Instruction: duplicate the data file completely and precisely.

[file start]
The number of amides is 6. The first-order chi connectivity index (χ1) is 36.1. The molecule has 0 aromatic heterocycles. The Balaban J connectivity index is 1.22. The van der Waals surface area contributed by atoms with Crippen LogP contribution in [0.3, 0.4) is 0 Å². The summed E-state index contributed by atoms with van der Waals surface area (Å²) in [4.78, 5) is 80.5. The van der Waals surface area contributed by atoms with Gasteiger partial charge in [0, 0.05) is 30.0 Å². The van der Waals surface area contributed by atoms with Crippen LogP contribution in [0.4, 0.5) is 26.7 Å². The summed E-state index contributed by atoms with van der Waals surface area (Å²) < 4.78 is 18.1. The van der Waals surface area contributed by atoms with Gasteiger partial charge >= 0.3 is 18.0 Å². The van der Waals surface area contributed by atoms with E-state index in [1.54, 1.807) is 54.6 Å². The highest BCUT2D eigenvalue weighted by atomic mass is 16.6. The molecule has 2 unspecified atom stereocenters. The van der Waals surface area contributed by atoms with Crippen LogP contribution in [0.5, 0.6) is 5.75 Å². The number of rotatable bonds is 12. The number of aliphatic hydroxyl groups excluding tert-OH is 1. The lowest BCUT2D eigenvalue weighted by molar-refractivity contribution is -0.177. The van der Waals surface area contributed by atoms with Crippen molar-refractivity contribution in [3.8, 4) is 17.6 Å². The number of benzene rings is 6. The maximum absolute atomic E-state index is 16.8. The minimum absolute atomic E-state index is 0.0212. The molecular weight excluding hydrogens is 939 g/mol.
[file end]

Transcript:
The number of amides is 6. The first-order chi connectivity index (χ1) is 36.1. The molecule has 0 aromatic heterocycles. The Balaban J connectivity index is 1.22. The van der Waals surface area contributed by atoms with Crippen LogP contribution in [0.3, 0.4) is 0 Å². The summed E-state index contributed by atoms with van der Waals surface area (Å²) in [4.78, 5) is 80.5. The van der Waals surface area contributed by atoms with Gasteiger partial charge in [0, 0.05) is 30.0 Å². The van der Waals surface area contributed by atoms with Crippen LogP contribution in [0.4, 0.5) is 26.7 Å². The summed E-state index contributed by atoms with van der Waals surface area (Å²) < 4.78 is 18.1. The van der Waals surface area contributed by atoms with Gasteiger partial charge >= 0.3 is 18.0 Å². The van der Waals surface area contributed by atoms with E-state index in [1.54, 1.807) is 54.6 Å². The highest BCUT2D eigenvalue weighted by atomic mass is 16.6. The molecule has 2 unspecified atom stereocenters. The van der Waals surface area contributed by atoms with Crippen LogP contribution in [0.5, 0.6) is 5.75 Å². The number of rotatable bonds is 12. The number of aliphatic hydroxyl groups excluding tert-OH is 1. The lowest BCUT2D eigenvalue weighted by molar-refractivity contribution is -0.177. The van der Waals surface area contributed by atoms with Crippen molar-refractivity contribution in [3.8, 4) is 17.6 Å². The number of benzene rings is 6. The maximum absolute atomic E-state index is 16.8. The minimum absolute atomic E-state index is 0.0212. The molecular weight excluding hydrogens is 939 g/mol.